Calculation of Melting Temperature Using Nonequilibrium Thermodynamic Integration Methods

CT Nguyen and DT Ho and VH Ho and SY Kim, ADVANCED THEORY AND SIMULATIONS (2023).

DOI: 10.1002/adts.202300588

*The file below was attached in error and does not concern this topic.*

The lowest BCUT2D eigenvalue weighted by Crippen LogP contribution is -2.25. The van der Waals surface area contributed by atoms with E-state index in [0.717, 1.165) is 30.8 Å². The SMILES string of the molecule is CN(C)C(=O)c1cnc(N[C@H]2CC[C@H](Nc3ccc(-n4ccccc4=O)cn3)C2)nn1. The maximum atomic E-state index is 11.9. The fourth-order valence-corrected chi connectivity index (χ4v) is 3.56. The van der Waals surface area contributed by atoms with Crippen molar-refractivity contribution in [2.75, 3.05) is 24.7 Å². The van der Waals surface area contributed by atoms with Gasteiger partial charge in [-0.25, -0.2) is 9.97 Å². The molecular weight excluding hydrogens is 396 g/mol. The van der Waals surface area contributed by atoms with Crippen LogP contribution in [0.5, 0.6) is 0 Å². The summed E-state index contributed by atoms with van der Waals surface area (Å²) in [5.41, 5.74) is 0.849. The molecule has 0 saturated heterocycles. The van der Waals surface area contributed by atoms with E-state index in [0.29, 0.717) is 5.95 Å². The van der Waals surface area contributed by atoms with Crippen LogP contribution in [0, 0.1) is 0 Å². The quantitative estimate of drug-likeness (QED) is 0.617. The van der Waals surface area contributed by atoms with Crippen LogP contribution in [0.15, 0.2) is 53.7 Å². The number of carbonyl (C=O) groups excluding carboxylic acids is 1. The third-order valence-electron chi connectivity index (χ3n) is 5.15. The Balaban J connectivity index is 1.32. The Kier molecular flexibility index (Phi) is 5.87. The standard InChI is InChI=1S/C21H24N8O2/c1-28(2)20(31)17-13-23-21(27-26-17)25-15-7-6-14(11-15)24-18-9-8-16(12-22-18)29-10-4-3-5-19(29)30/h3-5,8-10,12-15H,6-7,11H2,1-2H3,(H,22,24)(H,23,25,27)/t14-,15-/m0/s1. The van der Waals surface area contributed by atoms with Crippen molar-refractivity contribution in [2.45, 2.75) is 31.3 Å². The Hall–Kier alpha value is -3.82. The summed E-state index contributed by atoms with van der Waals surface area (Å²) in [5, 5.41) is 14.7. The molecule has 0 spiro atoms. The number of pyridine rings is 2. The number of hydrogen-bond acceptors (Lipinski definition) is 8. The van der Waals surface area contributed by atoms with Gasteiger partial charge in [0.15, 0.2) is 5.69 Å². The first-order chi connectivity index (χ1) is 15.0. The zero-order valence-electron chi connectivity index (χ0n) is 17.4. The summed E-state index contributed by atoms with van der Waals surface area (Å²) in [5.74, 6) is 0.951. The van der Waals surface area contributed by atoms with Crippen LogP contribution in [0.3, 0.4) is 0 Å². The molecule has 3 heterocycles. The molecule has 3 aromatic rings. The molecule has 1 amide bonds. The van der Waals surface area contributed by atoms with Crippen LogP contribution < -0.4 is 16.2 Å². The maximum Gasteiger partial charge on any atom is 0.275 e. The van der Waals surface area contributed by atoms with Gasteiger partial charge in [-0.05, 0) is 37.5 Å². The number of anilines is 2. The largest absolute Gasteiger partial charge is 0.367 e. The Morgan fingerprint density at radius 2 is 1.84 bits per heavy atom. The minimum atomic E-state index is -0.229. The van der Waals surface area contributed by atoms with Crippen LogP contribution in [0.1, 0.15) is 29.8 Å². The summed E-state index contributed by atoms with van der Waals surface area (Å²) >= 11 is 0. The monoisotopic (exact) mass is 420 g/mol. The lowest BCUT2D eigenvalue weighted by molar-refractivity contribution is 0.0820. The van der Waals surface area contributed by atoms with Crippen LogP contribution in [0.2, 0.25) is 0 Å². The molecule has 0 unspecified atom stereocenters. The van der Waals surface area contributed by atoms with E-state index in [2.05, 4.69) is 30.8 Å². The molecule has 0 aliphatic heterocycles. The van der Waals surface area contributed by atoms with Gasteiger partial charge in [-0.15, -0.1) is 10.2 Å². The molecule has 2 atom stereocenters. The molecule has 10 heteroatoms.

Melting temperature is a fundamental material property and is defined as the temperature at which the solid and liquid phases have the same free energy. However, there is no systematic study employing atomic simulations to calculate melting temperature using this definition. Here, molecular dynamics simulations and nonequilibrium thermodynamic integration methods are combined to calculate the melting temperature of Al and Cu. Results show that to accurately obtain the melting temperature, the model size should be considered carefully because the free energies of both solid and liquid phases are inversely proportional to the model size, causing a model size dependence on the calculated melting temperature. In addition, the melting temperature for various (semi-) empirical potential models for Al and Cu is calculated and verified against experimental values to provide guidelines for the choice of potential models for simulation-based problems relevant to the solid-liquid phase transformation. The melting temperatures of Al and Cu are calculated by combining molecular dynamics simulations and nonequilibrium thermodynamic integration methods. The calculated melting temperature is inversely proportional to the model size due to the strong dependence of free energy of the solid phase. The evaluation of melting temperature for various embedded-atom method potentials is also provided.image

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